And finally, for the first round, Reiterate vs. Comet Storm: The story for these two goes like this: If you’re red, and you have tons of mana to work with, what’s more fun — to beat everyone outright with damage, or to turn every instant or sorcery anyone plays on its head? To that end, Reiterate is the handy winner.
Round Two starts off fiercely, with oft-mentioned Doubling Season vs. Gaea’s Cradle. Cradle’s mana output, the argument goes, is cool — but so many things can create mana. Doubling Season does something that so few cards can do — it gives you everything twice. Token generators, charge counters on artifacts, storage lands, +1/+1, and planeswalkers? Five mana does it all. Making the impossible probable, with Doubling Season.
For Crucible of Worlds vs. Praetor’s Counsel, there was no winner in the voting. Based on Counsel vs. Tower, though, I’ll call it for Counsel. Crucible of Worlds is an excellent insurance policy, and lets you pull off some crazy combos that are otherwise unthinkable (like Fastbond / Zuran Orb), but those are usually pretty brutal. If your lands aren’t toast, Crucible doesn’t do much, while Praetor’s Counsel saves you some cards in any game, and keeps your hand size infinite forever. A win for Phyrexia!
Warp World vs. Akroma went to Warp World. The argument goes that for eight mana, you can either play Akroma, or you can build up an army beforehand and turn a ton of little cards into Akroma and a ton of cards just like her. It’s hard to disagree with that, and the votes don’t lie — Warp World.
Inkwell vs. Reiterate? Inkwell happens once; Reiterate comes back. And using your opponents’ own weapons seems too tasty to pass up.
That brought us to the Final Four.
All had passionate arguments for them, folks — but here’s the rub. Not one of them had the most votes. At the award ceremony, a confident Doubling Season stepped forward to claim its prize — when suddenly, five more prizes appeared, and fell on its head.* Because the last card standing at the end of your April Apocalypse?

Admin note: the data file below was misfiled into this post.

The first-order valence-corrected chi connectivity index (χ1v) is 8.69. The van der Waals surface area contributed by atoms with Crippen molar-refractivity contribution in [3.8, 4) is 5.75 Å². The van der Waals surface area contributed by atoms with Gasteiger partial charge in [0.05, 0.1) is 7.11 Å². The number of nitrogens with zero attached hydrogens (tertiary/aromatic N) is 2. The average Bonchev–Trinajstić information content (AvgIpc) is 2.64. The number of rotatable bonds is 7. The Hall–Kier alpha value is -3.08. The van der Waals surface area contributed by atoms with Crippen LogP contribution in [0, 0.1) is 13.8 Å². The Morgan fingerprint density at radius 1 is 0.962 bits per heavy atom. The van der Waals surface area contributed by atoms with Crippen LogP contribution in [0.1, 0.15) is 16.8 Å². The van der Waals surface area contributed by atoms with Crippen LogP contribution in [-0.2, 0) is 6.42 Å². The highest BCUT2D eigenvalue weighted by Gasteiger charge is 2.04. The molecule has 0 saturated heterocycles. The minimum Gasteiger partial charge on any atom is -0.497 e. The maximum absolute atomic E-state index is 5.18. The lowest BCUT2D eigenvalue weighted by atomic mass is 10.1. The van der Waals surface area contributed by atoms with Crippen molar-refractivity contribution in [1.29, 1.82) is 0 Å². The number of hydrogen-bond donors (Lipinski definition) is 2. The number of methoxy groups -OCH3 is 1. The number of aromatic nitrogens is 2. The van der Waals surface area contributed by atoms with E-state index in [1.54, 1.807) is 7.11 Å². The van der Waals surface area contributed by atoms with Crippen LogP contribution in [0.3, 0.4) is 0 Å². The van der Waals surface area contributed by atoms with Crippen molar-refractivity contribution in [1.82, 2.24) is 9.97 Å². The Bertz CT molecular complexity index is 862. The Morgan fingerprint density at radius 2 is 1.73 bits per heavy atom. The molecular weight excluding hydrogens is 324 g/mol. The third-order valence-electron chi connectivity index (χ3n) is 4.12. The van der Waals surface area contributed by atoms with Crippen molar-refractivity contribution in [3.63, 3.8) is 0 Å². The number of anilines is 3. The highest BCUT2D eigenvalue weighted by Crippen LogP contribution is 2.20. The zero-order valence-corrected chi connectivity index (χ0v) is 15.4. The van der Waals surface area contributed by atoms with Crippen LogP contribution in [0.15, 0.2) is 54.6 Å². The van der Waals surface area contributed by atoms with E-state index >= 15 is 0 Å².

The sheer “wow” factor of what happens to the table when five more of some already-nutso creature hit the table at once was enough of a draw for voters to overrule the entire bracket!
In honor of our big, blue friend, I’d like to share my favorite Replication moment. While honorable mention goes to the time six Blightsteel Colossus stared down eleven Darksteel Colossus in EDH — ten of those cards the result of Replications and copies thereof — nothing beats the Primeval Frogs.
Dan: Primeval Titan. Rite of Replication, kicked, Primeval Titan . . .
[DAN begins to search his library for ten lands.]
Sarah: Ooh! Ooh! Wait! Can I . . .
Dan: Yes. You can respond.
Sarah: OK! Um. Turn to Frog–
Dan: [Immediately] Counter it–
Brian: Counter that. Whatever it is. [He holds out a NEGATE.]
[DAN blinks and shrugs.]
Dan: FINE . . .
Mike: You have six Primeval Frogs, now, though? I guess?
Sarah: Yay, frogs!
One Living Death later, the frogs met a sad end — but there never would have been such an unlikely moment if not for the replicating power of the Rite. I guarantee the rest of us had more fun with that card than its caster, that day — and that’s part of its charm. I’ll leave you with a few Wizards of the Coast articles from DailyMTG that celebrate how great the Rite is — props to Zac Hill here, and to Noel deCordova here.
Thanks, everyone, for voting — and congratulations, Rite of Replication!
(How did the trophy get replicated, when it’s not a creature? Well . . . keep this to yourself — but when I saw how the votes came in, I used Agent of Bolas minus one, while no one was looking.)